Kevin blogs about events in his life that led him to start running and what it means to him.
I started running in 2004. Well, I say running. What I mean is moving – I started moving in 2004. I remember it as clear as day, I had an epiphany – something needed to change. A number of life events had culminated in me being unhappy and unhealthy. I’ll come back to that in a while.
Roll on 11 years and running is now a part of me, woven in to most aspects of my life. It is my hobby, it is (part of) my career, it is my bonding time with my son and it is my ‘me’ time – my time to think, not think, de-stress and be selfish. I love the challenges that running brings – not just the physical, but the mental challenge of keeping on moving when I feel like I should stop. It gives me incredible highs. It presents me with difficult lows – but I’ve come to thrive on these as well.
"I wanted to run so hard I’d be in pain..."
I ran my first marathon in 2009. It was the best and the worst exercise experience of my life. I was woefully underprepared, ran the first half too fast and absolutely fell to pieces with six miles to go. Six miles is a long way when you feel that rough. I learned a lot that day. Not just to go steadier, but that the mind can be an incredible tool.
In 2010 I ran three marathons in three days. That was, er, interesting. Shortly after that, while having a drink with some mates in the pub, they declared I would no longer receive any sponsorship from them! “Yeah, I’d want at least a marathon a week out of you” joked one.
So I did. In 2011, I ran a marathon every week of the year. 52 marathons, all under 4 hours. 27 of them on a treadmill - which quickly became known as the dreadmill!
That year provided some highs, including a free trip to the New York Marathon, and some tough lows – such as falling ill on my honeymoon (yes, I was meant to run one there, too) and a stress fracture. But I kept going. I would never give up on that year – it got me really interested in the mental preparation lark, getting your mind to ‘enjoy’ something tough in order to achieve an ultimate goal
Now, I’m a personal trainer. I specialise in two things: endurance exercise, which involves preparing the body for long, long bouts of exercise; and, perhaps more uniquely, goal setting, mental preparation and the art of strengthening your mind.
I work with all sorts of runners – from complete beginners to ultra-marathon runners. As well as meeting up with clients in person, I use the phone, Skype and email to provide training from a distance. Training and encouraging people is something I love to do.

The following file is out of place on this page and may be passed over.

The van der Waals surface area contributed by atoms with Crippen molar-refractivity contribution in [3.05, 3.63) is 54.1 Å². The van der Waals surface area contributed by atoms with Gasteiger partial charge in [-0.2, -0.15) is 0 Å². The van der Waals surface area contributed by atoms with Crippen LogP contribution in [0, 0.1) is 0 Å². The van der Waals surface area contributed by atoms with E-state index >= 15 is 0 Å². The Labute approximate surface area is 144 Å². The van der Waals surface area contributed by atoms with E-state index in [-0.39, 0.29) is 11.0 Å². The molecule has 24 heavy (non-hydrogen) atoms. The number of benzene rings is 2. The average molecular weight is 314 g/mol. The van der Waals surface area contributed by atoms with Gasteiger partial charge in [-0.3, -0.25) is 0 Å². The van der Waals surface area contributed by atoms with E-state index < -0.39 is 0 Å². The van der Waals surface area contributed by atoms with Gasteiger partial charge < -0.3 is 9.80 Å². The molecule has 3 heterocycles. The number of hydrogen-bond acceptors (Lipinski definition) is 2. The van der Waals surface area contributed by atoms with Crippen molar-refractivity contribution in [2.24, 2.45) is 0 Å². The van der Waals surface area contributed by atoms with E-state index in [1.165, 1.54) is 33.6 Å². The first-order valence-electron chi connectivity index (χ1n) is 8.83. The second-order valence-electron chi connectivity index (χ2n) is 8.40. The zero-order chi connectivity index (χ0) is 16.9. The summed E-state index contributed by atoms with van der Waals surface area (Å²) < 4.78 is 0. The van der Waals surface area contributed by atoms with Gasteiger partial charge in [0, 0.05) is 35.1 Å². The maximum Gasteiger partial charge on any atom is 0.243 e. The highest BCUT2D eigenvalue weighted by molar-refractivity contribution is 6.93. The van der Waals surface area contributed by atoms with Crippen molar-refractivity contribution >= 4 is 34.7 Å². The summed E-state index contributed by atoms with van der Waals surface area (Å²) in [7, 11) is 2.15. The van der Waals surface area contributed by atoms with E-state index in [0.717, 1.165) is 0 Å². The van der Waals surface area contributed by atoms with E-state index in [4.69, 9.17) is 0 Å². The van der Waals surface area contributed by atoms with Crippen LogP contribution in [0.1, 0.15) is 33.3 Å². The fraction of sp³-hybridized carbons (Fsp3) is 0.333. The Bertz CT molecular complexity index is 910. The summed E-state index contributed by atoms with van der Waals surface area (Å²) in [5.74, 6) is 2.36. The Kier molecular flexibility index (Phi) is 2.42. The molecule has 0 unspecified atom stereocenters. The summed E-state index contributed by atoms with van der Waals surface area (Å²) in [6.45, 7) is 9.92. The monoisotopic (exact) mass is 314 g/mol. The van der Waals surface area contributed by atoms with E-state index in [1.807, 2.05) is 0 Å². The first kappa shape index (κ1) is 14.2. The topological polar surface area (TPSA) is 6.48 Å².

People take up running for all sorts of reasons. Here’s mine.
When I was 19, my dad took his own life. It had a huge impact on my life and after a year of struggling to come to terms with it, getting unfit and overweight, I had a personal breakthrough – and started to move. Running was a chance to get physically active and that felt great. In those days it was also something else - I wanted to run so hard I’d be in pain. This is what I needed at the time to help me come to terms with my loss and to help me think about moving forwards. Now I run for different reasons but mental wellbeing is still a huge factor – running makes me happy and it helps me to deal with stresses and anxiety.
I’m currently in training for my third and possibly final attempt at running a marathon in under three hours. I’ve come in at 3:02 in the past – close, but not close enough. This is my running dream. But even if I do manage this, there’s another run I think I’ll always view as my greatest achievement.
I remember vividly one autumn evening in 2004, ringing my girlfriend Amy to tell her I had been for a run and I managed to cover a full 20 minutes before having to walk. That was huge at the time – it changed me. Now 20 minutes is warm up. From small acorns and all that.
Now, I want to help people to achieve similar things. Not necessarily running marathons, but just getting out there – whatever distance, whatever your reasons. I just want to help others enjoy that feeling of surpassing your own expectations. For me, it’s unbeatable.
Read about physical activity and your mental health
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